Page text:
THE 60th anniversary of one of the darkest days in the history of the RNLI in Scotland will be marked this weekend at the site of the Arbroath lifeboat disaster.
The current crew of the lifeboat of the Angus town will sail from Arbroath’s harbour on Sunday to lay a wreath at sea to commemorate the loss of the Robert Lindsay and the six members of her seven strong crew who drowned when the vessel was struck by a huge wave only minutes from the refuge of the harbour.
The tragedy will also be remembered at a a series of services at churches throughout the town.
Alex Smith, the lifeboat operations manager at Arbroath, said: “The crew will perform a wreath laying ceremony on Sunday to commemorate the loss of the Robert Lindsay and six crew members.
“It is the darkest day in our history here at Arbroath lifeboat station and the sacrifice of those lost has been and continues to be an inspiration to generations of crewmen. “
He added: “Unfortunately it also serves as a stark reminder of the risks that volunteer lifeboat crews face to help others at sea.”
The crew of the Robert Lindsay had been returning to Arbroath shortly before 6am on the morning of 27 October, 1953, following a fruitless search for a vessel in distress when disaster struck.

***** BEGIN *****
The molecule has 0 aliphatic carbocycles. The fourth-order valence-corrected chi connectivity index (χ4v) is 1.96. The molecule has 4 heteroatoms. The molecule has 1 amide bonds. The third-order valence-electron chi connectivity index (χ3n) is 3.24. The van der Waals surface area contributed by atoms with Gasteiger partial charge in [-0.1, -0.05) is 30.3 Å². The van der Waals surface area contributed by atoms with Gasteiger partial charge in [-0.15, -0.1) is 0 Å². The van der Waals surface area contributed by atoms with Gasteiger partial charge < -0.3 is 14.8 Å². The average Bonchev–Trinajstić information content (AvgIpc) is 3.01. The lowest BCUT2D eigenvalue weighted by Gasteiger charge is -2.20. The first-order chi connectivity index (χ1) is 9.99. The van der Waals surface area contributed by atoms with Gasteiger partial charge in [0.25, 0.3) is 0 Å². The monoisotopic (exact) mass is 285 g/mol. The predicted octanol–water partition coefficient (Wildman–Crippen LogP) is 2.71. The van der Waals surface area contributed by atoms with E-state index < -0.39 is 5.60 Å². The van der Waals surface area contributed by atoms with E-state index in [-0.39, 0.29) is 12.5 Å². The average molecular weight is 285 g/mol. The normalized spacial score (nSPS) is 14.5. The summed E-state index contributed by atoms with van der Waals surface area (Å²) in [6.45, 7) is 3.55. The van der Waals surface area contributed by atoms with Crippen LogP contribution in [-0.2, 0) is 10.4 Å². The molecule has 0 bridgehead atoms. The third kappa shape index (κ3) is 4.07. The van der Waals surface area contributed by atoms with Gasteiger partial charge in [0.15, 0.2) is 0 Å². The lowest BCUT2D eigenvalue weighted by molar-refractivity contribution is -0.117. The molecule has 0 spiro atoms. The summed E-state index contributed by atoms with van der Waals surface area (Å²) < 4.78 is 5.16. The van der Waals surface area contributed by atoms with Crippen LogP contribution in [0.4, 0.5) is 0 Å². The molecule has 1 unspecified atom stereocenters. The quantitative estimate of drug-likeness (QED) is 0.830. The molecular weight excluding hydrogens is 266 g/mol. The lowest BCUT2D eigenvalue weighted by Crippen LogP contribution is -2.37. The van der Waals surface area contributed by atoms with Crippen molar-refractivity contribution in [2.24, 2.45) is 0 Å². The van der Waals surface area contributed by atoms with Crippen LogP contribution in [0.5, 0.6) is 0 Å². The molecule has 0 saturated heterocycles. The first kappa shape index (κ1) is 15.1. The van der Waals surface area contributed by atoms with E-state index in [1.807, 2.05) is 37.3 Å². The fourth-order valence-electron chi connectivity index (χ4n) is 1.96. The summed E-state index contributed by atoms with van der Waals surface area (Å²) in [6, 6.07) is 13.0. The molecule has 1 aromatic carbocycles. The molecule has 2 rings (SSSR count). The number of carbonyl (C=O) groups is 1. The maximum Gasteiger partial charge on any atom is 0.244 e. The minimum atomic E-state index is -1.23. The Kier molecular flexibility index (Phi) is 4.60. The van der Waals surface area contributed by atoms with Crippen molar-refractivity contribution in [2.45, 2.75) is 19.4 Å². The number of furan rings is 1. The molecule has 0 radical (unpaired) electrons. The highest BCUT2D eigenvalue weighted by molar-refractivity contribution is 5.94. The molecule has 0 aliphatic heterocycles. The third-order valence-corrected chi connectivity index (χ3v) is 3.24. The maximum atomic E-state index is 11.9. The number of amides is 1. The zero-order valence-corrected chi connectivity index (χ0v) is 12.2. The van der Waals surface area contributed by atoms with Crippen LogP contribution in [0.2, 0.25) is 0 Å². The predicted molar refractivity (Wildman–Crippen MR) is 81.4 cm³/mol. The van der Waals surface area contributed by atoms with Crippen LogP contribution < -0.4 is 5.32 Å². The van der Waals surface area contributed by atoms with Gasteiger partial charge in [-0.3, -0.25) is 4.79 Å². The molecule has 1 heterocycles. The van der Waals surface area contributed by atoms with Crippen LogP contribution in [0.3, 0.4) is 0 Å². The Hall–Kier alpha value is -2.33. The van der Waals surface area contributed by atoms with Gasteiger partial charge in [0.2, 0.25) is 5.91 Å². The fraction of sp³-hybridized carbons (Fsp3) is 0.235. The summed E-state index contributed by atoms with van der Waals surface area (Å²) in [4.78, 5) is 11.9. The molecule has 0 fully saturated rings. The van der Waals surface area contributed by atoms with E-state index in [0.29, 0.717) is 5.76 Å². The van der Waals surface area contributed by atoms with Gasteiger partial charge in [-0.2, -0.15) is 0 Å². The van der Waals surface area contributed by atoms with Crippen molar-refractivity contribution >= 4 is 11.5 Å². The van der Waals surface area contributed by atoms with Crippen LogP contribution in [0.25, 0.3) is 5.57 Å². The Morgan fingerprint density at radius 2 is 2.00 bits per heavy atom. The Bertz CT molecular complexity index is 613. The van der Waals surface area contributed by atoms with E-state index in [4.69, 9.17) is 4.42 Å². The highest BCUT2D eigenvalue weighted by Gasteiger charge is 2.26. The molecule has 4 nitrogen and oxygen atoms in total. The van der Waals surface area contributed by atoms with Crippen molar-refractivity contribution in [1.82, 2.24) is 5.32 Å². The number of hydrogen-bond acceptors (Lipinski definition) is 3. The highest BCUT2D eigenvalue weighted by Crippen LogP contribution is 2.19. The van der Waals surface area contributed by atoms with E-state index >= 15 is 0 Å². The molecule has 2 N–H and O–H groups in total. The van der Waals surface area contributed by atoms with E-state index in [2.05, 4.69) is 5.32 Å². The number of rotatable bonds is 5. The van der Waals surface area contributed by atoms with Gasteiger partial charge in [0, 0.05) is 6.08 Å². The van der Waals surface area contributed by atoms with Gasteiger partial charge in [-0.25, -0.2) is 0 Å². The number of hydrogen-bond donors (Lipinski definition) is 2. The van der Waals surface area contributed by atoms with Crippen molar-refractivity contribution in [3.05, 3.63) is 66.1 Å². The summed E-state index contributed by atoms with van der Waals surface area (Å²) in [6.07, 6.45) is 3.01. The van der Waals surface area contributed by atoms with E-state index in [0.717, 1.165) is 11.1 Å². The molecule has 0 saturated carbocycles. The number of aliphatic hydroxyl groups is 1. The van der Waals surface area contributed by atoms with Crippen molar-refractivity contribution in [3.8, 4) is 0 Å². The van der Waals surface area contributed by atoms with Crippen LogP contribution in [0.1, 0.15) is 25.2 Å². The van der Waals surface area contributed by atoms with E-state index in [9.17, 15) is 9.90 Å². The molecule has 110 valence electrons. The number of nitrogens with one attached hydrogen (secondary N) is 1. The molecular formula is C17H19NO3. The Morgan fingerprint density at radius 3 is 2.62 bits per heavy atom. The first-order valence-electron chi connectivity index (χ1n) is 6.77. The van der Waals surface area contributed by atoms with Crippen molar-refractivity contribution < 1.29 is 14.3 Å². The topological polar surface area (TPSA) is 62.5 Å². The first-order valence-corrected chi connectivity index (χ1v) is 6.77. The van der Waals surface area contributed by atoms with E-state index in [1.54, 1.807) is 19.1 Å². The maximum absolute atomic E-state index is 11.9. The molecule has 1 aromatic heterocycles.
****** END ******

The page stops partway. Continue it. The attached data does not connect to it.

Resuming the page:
As it neared the harbour, it was hit by a series of huge waves, 20ft high, and swept along the side of the west breakwater before capsizing. Lifeboat officials and townspeople could only look on helplessly in horror as her lights disappeared beneath the waves.
Those who died were the coxswain David Bruce, whose body was discovered lashed to the wheel, mechanic Harry Swankie, his nephew, William Swankie, fisherman Thomas Adams, and brothers Charles and David Cargill.
The sole survivor was Archibald Smith who managed to grab hold on to a rope fired across the boat by rescue teams.
More than £35,000 raised by the local disaster fund. A commemorative bronze plaque was erected on the storm wall of the Fish Quay at Arbroath. A stained glass window was erected in St John’s Methodist Church to the memory of the coxswain gifted by his widow, and a memorial plaque was erected in the town’s Old Church to the six men, gifted by the parents of the Cargill brothers.